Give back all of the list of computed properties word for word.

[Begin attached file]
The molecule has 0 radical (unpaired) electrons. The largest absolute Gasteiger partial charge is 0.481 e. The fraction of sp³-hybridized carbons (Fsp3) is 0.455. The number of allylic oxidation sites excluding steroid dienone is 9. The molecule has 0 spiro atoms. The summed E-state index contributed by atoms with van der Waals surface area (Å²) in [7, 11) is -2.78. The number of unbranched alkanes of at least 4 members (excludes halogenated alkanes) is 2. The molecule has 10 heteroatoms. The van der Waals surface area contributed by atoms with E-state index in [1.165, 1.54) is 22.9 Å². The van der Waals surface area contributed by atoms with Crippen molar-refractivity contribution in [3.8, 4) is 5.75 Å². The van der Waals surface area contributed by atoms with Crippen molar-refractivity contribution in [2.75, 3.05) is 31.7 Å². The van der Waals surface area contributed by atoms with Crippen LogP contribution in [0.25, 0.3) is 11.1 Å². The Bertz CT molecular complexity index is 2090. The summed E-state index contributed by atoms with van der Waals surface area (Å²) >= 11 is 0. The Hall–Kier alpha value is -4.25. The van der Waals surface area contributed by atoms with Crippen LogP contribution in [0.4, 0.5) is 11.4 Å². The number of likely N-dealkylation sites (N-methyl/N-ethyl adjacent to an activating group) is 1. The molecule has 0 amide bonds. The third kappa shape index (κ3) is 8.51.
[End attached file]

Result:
The molecule has 0 radical (unpaired) electrons. The largest absolute Gasteiger partial charge is 0.481 e. The fraction of sp³-hybridized carbons (Fsp3) is 0.455. The number of allylic oxidation sites excluding steroid dienone is 9. The molecule has 0 spiro atoms. The summed E-state index contributed by atoms with van der Waals surface area (Å²) in [7, 11) is -2.78. The number of unbranched alkanes of at least 4 members (excludes halogenated alkanes) is 2. The molecule has 10 heteroatoms. The van der Waals surface area contributed by atoms with E-state index in [1.165, 1.54) is 22.9 Å². The van der Waals surface area contributed by atoms with Crippen molar-refractivity contribution in [3.8, 4) is 5.75 Å². The van der Waals surface area contributed by atoms with Crippen molar-refractivity contribution in [2.75, 3.05) is 31.7 Å². The van der Waals surface area contributed by atoms with Crippen LogP contribution in [0.25, 0.3) is 11.1 Å². The Bertz CT molecular complexity index is 2090. The summed E-state index contributed by atoms with van der Waals surface area (Å²) >= 11 is 0. The Hall–Kier alpha value is -4.25. The van der Waals surface area contributed by atoms with Crippen LogP contribution in [0.4, 0.5) is 11.4 Å². The number of likely N-dealkylation sites (N-methyl/N-ethyl adjacent to an activating group) is 1. The molecule has 0 amide bonds. The third kappa shape index (κ3) is 8.51.